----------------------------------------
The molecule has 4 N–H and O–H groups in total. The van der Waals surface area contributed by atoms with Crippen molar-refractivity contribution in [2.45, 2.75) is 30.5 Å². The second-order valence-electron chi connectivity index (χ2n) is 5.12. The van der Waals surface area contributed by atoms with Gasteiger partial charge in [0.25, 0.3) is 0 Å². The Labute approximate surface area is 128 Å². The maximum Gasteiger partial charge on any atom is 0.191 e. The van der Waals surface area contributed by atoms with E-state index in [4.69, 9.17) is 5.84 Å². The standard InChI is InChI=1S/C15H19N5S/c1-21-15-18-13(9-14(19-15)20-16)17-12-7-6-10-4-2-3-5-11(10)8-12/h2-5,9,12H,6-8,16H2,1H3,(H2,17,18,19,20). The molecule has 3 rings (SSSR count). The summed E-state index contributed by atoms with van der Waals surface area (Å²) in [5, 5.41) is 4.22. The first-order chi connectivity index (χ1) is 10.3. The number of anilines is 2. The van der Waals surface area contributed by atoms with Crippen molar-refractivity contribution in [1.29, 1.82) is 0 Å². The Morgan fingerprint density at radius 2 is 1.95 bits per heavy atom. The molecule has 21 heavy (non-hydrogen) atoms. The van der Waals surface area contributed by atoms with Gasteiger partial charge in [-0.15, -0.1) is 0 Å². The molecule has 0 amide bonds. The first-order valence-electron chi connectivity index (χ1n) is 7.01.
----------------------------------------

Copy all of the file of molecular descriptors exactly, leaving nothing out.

The molecule has 4 N–H and O–H groups in total. The van der Waals surface area contributed by atoms with Crippen molar-refractivity contribution in [2.45, 2.75) is 30.5 Å². The second-order valence-electron chi connectivity index (χ2n) is 5.12. The van der Waals surface area contributed by atoms with Gasteiger partial charge in [0.25, 0.3) is 0 Å². The Labute approximate surface area is 128 Å². The maximum Gasteiger partial charge on any atom is 0.191 e. The van der Waals surface area contributed by atoms with E-state index in [4.69, 9.17) is 5.84 Å². The standard InChI is InChI=1S/C15H19N5S/c1-21-15-18-13(9-14(19-15)20-16)17-12-7-6-10-4-2-3-5-11(10)8-12/h2-5,9,12H,6-8,16H2,1H3,(H2,17,18,19,20). The molecule has 3 rings (SSSR count). The summed E-state index contributed by atoms with van der Waals surface area (Å²) in [5, 5.41) is 4.22. The first-order chi connectivity index (χ1) is 10.3. The number of anilines is 2. The van der Waals surface area contributed by atoms with Crippen molar-refractivity contribution in [1.29, 1.82) is 0 Å². The Morgan fingerprint density at radius 2 is 1.95 bits per heavy atom. The molecule has 21 heavy (non-hydrogen) atoms. The van der Waals surface area contributed by atoms with Gasteiger partial charge in [-0.15, -0.1) is 0 Å². The molecule has 0 amide bonds. The first-order valence-electron chi connectivity index (χ1n) is 7.01.